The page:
reaping the cost of solitude

Tuesday, September 05, 2017

The Saddest Jollibee Meal in the World

We arrived in Ormoc, Leyte at 1pm and were immediately ferried to the hospital. There he waited. My dear grandfather, 94 years of age, lying unconscious on the hospital bed, only kept alive by an oxygen tank. His upper body swerved with every labored breath. The large nerves on his neck shifted with every desperate pump of blood from his weak heart. He was holding onto dear life one shallow breath after another as if only to wait for his grandchildren and relatives to arrive and bid him farewell. His eyes were open, but could no longer see. He certainly did not see my waving hand as we arrived in the room. We hoped at least he heard us when we told him how much we loved him and how it was okay to let go.

6:45pm. We were waiting for our food to arrive when his wife (my grandmother) noticed his breaths were getting fainter. She began to panic. She knew death was imminent. She frantically kept glancing at his body for a few moments then finally broke down in tears on my sister's shoulder. The people in the room began praying, and my grandmother managed to compose herself and joined in. A nurse came in and checked his heartbeat with a stethoscope and went out without uttering a word. We understood and continued praying. Another nurse came in to check on him. A few moments later, there was another knock on the door. "Jollibee delivery". Our dinner had arrived and we quickly paid the bill. We sat for a moment, defeated, and - as if to preserve any normalcy in that completely abnormal moment - we began eating what was possibly the saddest Jollibee meal in the world - right next to our dead grandfather. His eyes were still open but began to dry up and become opaque, his mouth agape. The nerves on his neck had finally stopped twitching. He lay completely still and motionless.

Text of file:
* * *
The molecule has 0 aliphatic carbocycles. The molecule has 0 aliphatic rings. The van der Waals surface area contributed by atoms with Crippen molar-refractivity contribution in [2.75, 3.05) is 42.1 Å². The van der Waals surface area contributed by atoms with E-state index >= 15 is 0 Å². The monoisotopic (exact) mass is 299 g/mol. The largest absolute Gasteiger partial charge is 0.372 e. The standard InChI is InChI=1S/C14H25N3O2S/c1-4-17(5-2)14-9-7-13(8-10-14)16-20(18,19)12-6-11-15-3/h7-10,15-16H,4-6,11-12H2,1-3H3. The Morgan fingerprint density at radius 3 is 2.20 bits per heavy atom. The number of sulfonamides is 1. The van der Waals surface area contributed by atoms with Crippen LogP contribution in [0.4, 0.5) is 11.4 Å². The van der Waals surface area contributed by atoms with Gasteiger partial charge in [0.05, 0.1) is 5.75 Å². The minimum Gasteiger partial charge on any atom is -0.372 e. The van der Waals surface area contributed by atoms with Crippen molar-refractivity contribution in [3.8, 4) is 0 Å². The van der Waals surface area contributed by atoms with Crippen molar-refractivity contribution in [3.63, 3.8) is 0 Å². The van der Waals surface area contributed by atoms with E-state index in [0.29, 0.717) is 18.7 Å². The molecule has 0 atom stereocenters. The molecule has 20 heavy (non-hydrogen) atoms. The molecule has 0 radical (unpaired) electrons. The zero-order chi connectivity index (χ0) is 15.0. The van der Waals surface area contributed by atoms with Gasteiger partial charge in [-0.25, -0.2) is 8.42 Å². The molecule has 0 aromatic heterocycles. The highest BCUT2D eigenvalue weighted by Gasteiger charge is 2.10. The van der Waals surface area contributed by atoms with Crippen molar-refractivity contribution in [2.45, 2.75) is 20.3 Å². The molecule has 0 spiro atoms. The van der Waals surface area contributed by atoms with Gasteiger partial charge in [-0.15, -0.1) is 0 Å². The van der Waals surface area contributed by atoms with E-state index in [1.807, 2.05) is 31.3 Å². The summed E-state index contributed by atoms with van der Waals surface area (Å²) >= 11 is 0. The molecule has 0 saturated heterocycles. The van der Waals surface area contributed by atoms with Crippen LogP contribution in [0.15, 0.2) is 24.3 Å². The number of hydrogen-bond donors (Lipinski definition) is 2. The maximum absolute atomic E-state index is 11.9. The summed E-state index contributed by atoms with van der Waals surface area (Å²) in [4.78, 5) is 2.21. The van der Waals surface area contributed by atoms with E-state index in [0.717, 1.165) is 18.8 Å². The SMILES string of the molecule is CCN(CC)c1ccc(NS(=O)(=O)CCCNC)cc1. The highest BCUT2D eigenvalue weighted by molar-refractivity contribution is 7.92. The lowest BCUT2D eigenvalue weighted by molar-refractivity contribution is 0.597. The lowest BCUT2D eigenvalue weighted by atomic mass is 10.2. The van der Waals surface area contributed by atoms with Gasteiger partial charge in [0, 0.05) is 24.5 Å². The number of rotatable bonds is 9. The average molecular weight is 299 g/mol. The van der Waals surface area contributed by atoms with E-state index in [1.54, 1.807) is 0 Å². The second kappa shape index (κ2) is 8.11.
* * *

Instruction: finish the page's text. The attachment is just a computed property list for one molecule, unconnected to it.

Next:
There were no formalities in death. There was no ceremonial 'closing of the eyes' like you see in movies, no climactic hug as life slipped away from his body, no music to accompany the somber atmosphere - at least not at the exact moment (Patti Page's "It's A Sin To Tell A Lie" was playing non-stop earlier). But in that quiet and strangely serene moment, there was his daughter, my mother, broken and tired, singing him sweet melodies as his life slowly left his empty husk that bore the scars that come with age; in a world physically cruel to people who overstay. He finally let go.

Ultimately we humans are miserable at death. But my grandfather lived a full life in 94 years. It was a blessed life he shared with his family, his wife, daughters and their families, and he continues to live on through them. He lives on through me and all fond memories of him will remain.

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